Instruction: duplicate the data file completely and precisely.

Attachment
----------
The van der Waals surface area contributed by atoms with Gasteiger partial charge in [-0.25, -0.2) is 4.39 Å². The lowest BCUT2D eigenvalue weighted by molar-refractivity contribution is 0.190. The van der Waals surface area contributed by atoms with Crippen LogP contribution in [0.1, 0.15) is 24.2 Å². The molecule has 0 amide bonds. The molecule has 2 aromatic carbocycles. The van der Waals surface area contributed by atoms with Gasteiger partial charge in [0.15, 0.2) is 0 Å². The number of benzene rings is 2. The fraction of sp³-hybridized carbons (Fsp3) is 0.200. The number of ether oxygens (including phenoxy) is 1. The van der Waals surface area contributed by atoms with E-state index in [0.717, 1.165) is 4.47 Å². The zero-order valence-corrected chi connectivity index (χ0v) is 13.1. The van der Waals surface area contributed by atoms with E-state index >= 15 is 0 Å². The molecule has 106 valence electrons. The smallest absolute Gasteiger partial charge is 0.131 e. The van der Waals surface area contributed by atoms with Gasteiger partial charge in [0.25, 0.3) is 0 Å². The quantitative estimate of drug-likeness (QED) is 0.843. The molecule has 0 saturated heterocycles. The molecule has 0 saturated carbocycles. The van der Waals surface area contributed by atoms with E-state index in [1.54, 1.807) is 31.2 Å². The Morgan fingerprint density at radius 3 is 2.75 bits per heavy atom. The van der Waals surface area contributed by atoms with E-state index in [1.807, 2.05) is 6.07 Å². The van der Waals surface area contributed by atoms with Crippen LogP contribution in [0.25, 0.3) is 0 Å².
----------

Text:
The van der Waals surface area contributed by atoms with Gasteiger partial charge in [-0.25, -0.2) is 4.39 Å². The lowest BCUT2D eigenvalue weighted by molar-refractivity contribution is 0.190. The van der Waals surface area contributed by atoms with Crippen LogP contribution in [0.1, 0.15) is 24.2 Å². The molecule has 0 amide bonds. The molecule has 2 aromatic carbocycles. The van der Waals surface area contributed by atoms with Gasteiger partial charge in [0.15, 0.2) is 0 Å². The number of benzene rings is 2. The fraction of sp³-hybridized carbons (Fsp3) is 0.200. The number of ether oxygens (including phenoxy) is 1. The van der Waals surface area contributed by atoms with E-state index in [0.717, 1.165) is 4.47 Å². The zero-order valence-corrected chi connectivity index (χ0v) is 13.1. The van der Waals surface area contributed by atoms with E-state index >= 15 is 0 Å². The molecule has 106 valence electrons. The smallest absolute Gasteiger partial charge is 0.131 e. The van der Waals surface area contributed by atoms with Gasteiger partial charge in [0.25, 0.3) is 0 Å². The quantitative estimate of drug-likeness (QED) is 0.843. The molecule has 0 saturated heterocycles. The molecule has 0 saturated carbocycles. The van der Waals surface area contributed by atoms with E-state index in [1.54, 1.807) is 31.2 Å². The Morgan fingerprint density at radius 3 is 2.75 bits per heavy atom. The van der Waals surface area contributed by atoms with E-state index in [1.807, 2.05) is 6.07 Å². The van der Waals surface area contributed by atoms with Crippen LogP contribution in [0.25, 0.3) is 0 Å².